No? That’s not quite the right spot? Well, how about a table in the Café? A nice afternoon latte and a scone? Have you tried the cake? We’ve got really great cake.

Oh, you’ve had your coffee for the day? Absolutely. Totally understand. If you’d like, I could have your bags taken to your room so you can get settled in. How’s that sound?

Ah, I see, you’re not staying with us. No, no problem at all. Happy to have you joining us here for the day while you wait for a friend. I’m glad to help make you welcome and enjoy the full experience of being here at the Pfister.

Have you been to the Artist-in-Residence and Pop-Up Gallery? Yes, yes you have. Oh, wonderful. So glad you enjoyed it. Take a look at all the rest of the art hanging around the hotel. We have an extraordinary collection.

I could arrange for a haircut at the spa? Or a massage? Ever have a pedicure? They’re great…try one sometime. Sure, next time when you have more time.

What about a late lunch? I can get you a table at Mason Street Grill. Oh, great, you’re eating there tonight. Sure, savor it until then, I get it.

Now, you say you’re on vacation, so how about an afternoon cocktail? I won’t tell. Our little secret. Might I suggest The Derby? It’s a little different than you might be expecting, but, boy, or boy, is it good.

Of course, that makes sense—wait for your friend and celebrate together. It’s always more fun when you have someone to toast. Would you like to have a seat in the lobby lounge then?

You would! Excellent! At the bar? No. How about a table? No table? Okay, well, there’s always the sofas.

The sofas—you want to sit on the sofas! Our pleasure. Please, please have a seat. Relax, let all the cares of the world wash away and please let us know if there’s anything you need. I’ll have a server bring you some bar snacks right away.

Oh, and, sir…just so you know, those sofas are pretty darned cozy. If there’s anything you need…

Sir, sir?

Nighty night.

Sleep tight.

All in the world seems good and bright.

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The Pinch Hitter

I have nothing but the highest of regard for the estimable talents of Dr. Jeffrey Hollander, the legendary pianist who reigns supreme over the musical gifts regularly given in the Pfister’s Lobby Lounge. As any of his fellow musicians might say, “That cat has some big chops.”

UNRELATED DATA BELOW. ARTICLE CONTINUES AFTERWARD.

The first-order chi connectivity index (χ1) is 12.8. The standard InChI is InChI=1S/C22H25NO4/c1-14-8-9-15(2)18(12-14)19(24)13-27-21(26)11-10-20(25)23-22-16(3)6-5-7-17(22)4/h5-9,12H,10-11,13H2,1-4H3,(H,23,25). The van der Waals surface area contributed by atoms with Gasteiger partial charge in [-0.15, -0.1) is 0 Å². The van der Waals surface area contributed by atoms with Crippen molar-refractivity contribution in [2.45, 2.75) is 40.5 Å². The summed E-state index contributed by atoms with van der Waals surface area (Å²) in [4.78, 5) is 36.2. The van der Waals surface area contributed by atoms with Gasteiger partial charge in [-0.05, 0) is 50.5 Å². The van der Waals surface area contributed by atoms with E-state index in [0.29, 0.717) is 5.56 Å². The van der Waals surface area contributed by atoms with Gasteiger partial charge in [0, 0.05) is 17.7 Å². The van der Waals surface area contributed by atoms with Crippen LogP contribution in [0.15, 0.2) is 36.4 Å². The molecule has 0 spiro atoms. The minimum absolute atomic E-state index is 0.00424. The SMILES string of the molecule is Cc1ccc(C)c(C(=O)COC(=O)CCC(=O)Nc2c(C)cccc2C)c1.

My fawning admiration for the Pfister’s king of the eighty-eight keys is great for sure, but I bow to my Narrator predecessors who have lauded and praised Dr. Hollander’s work in better words and phrases than I could even dream of weaving together. They’ve said it well, and anything I could add would only pale in comparison to their prose.

Instead, I would like to talk about what happens when Dr. Hollander decides he needs a night off. That’s when he looks to the bench and calls someone up to make sure the big leagues are expertly covered. I speak, of course, of the pinch hitter.

In talking about a piano pinch hitter, a little moonlight and music seems appropriate, right? I hope you’re listening to this on the Pfister Narrator podcast right now, because all of a sudden, you’re about to receive an ear massage.

There’s a distinct difference about the pinch hitter that stepped in for Dr. Hollander this past Wednesday. When you talk about this sub ivory tickler, don’t use the male pronoun. Switch it over to the she. Carolyn Wehner has recently joined the ranks of the substitute pianist list in the Pfister Lounge, a rogue’s gallery of the kind of swells you like to have around because they’re cool, charming, and talented as all get out. In doing so, Carolyn adds a bit of an X factor as well as an added chromosome to the time honored tradition of spanking good-time entertainment in our lobby lounge.

The night I was able to hear Carolyn, she was hitting all the cabaret classics. And her eye splits its time between the keys and the guests relaxing over a cocktail or evening bite. As a young lady came into the lounge, Carolyn shifted into some Disney tunes to herald her entracnce. In the middle of a set, she modulates between swinging smiley cabaret tunes and melancholy “pour-me-another-Joe” sort of sad sack ballads. She’s also got a bit of a vinegar wit, and she might sprinkle a ditty like the Mel Brooks’ classic “Springtime for Hitler” into a series of seasonal tunes with a devil-may-care effortless that ends up being a fun little Easter egg for anyone listening real hard.

But what does the pinch hitter think about the job she’s got to do? Modest as any second stringer might be, she’s a true team player.

“Why wouldn’t I love being here? It’s a beautiful room, and gorgeous instrument, and I get to back up a legend like Jeff Hollander. It’s heaven on earth.”

Dr. Hollander, you can rest easy. Carolyn and all your other pinch hitters are hitting it out of the park.

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Kids Say the Darnedest Things…About My Head